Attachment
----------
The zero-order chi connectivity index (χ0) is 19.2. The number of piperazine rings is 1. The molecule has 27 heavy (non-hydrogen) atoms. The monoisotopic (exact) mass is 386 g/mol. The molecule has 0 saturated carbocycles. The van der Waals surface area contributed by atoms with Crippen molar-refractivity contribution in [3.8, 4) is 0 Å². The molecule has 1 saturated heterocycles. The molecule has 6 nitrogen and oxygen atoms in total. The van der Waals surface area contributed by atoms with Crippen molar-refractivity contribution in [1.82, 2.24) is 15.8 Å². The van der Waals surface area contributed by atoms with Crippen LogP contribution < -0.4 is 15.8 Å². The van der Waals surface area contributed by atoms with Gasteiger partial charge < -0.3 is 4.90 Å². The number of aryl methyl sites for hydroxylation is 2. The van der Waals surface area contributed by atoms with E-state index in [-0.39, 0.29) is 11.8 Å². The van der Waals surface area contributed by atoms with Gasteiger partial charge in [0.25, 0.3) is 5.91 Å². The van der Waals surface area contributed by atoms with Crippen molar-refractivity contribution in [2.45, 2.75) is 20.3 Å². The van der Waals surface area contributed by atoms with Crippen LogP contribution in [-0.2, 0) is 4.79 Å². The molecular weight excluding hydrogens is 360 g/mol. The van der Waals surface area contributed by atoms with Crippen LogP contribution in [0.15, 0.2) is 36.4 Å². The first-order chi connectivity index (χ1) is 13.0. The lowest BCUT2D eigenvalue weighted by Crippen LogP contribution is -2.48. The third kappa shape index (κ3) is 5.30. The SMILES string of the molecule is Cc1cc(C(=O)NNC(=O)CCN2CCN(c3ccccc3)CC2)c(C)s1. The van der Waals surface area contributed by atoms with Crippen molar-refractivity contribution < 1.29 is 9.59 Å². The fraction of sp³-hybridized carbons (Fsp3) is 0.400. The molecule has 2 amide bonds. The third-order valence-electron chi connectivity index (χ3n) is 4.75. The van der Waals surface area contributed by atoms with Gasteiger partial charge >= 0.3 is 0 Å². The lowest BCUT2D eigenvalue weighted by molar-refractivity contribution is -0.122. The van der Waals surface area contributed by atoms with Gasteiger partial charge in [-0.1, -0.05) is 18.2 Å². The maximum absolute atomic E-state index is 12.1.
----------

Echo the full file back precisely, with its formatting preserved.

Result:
The zero-order chi connectivity index (χ0) is 19.2. The number of piperazine rings is 1. The molecule has 27 heavy (non-hydrogen) atoms. The monoisotopic (exact) mass is 386 g/mol. The molecule has 0 saturated carbocycles. The van der Waals surface area contributed by atoms with Crippen molar-refractivity contribution in [3.8, 4) is 0 Å². The molecule has 1 saturated heterocycles. The molecule has 6 nitrogen and oxygen atoms in total. The van der Waals surface area contributed by atoms with Crippen molar-refractivity contribution in [1.82, 2.24) is 15.8 Å². The van der Waals surface area contributed by atoms with Crippen LogP contribution < -0.4 is 15.8 Å². The van der Waals surface area contributed by atoms with Gasteiger partial charge < -0.3 is 4.90 Å². The number of aryl methyl sites for hydroxylation is 2. The van der Waals surface area contributed by atoms with E-state index in [-0.39, 0.29) is 11.8 Å². The van der Waals surface area contributed by atoms with Gasteiger partial charge in [0.25, 0.3) is 5.91 Å². The van der Waals surface area contributed by atoms with Crippen molar-refractivity contribution in [2.45, 2.75) is 20.3 Å². The van der Waals surface area contributed by atoms with Crippen LogP contribution in [-0.2, 0) is 4.79 Å². The molecular weight excluding hydrogens is 360 g/mol. The van der Waals surface area contributed by atoms with Crippen LogP contribution in [0.15, 0.2) is 36.4 Å². The first-order chi connectivity index (χ1) is 13.0. The lowest BCUT2D eigenvalue weighted by Crippen LogP contribution is -2.48. The third kappa shape index (κ3) is 5.30. The SMILES string of the molecule is Cc1cc(C(=O)NNC(=O)CCN2CCN(c3ccccc3)CC2)c(C)s1. The van der Waals surface area contributed by atoms with Crippen molar-refractivity contribution < 1.29 is 9.59 Å². The fraction of sp³-hybridized carbons (Fsp3) is 0.400. The molecule has 2 amide bonds. The third-order valence-electron chi connectivity index (χ3n) is 4.75. The van der Waals surface area contributed by atoms with Gasteiger partial charge >= 0.3 is 0 Å². The lowest BCUT2D eigenvalue weighted by molar-refractivity contribution is -0.122. The van der Waals surface area contributed by atoms with Gasteiger partial charge in [-0.1, -0.05) is 18.2 Å². The maximum absolute atomic E-state index is 12.1.